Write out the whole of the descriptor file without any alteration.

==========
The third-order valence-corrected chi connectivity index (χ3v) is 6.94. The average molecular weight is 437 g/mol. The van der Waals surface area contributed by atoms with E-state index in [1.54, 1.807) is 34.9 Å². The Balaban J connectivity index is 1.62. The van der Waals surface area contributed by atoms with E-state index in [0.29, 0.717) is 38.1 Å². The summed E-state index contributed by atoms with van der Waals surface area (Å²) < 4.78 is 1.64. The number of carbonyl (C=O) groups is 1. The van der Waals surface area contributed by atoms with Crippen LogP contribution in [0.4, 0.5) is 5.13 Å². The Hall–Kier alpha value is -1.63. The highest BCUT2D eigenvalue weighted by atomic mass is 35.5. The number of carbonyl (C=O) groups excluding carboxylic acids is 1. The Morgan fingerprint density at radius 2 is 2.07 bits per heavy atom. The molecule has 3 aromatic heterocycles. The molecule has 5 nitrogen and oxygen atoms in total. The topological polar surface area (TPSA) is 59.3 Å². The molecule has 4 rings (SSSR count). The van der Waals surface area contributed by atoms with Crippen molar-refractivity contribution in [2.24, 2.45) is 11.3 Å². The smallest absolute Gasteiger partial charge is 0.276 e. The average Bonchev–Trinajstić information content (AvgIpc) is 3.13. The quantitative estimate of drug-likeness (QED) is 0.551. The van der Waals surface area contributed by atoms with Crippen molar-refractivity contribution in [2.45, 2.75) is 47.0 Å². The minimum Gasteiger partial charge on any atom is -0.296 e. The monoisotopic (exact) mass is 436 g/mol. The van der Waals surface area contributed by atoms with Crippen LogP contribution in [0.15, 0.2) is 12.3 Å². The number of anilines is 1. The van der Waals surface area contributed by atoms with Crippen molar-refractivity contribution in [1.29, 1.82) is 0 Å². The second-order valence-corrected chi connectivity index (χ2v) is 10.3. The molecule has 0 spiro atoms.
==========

The third-order valence-corrected chi connectivity index (χ3v) is 6.94. The average molecular weight is 437 g/mol. The van der Waals surface area contributed by atoms with E-state index in [1.54, 1.807) is 34.9 Å². The Balaban J connectivity index is 1.62. The van der Waals surface area contributed by atoms with E-state index in [0.29, 0.717) is 38.1 Å². The summed E-state index contributed by atoms with van der Waals surface area (Å²) < 4.78 is 1.64. The number of carbonyl (C=O) groups is 1. The van der Waals surface area contributed by atoms with Crippen LogP contribution in [0.4, 0.5) is 5.13 Å². The Hall–Kier alpha value is -1.63. The highest BCUT2D eigenvalue weighted by atomic mass is 35.5. The number of carbonyl (C=O) groups excluding carboxylic acids is 1. The Morgan fingerprint density at radius 2 is 2.07 bits per heavy atom. The molecule has 3 aromatic heterocycles. The molecule has 5 nitrogen and oxygen atoms in total. The topological polar surface area (TPSA) is 59.3 Å². The molecule has 4 rings (SSSR count). The van der Waals surface area contributed by atoms with Crippen molar-refractivity contribution in [2.24, 2.45) is 11.3 Å². The smallest absolute Gasteiger partial charge is 0.276 e. The average Bonchev–Trinajstić information content (AvgIpc) is 3.13. The quantitative estimate of drug-likeness (QED) is 0.551. The van der Waals surface area contributed by atoms with Crippen molar-refractivity contribution in [2.45, 2.75) is 47.0 Å². The minimum Gasteiger partial charge on any atom is -0.296 e. The monoisotopic (exact) mass is 436 g/mol. The van der Waals surface area contributed by atoms with Crippen LogP contribution in [0.15, 0.2) is 12.3 Å². The number of anilines is 1. The van der Waals surface area contributed by atoms with Crippen molar-refractivity contribution in [1.29, 1.82) is 0 Å². The second-order valence-corrected chi connectivity index (χ2v) is 10.3. The molecule has 0 spiro atoms.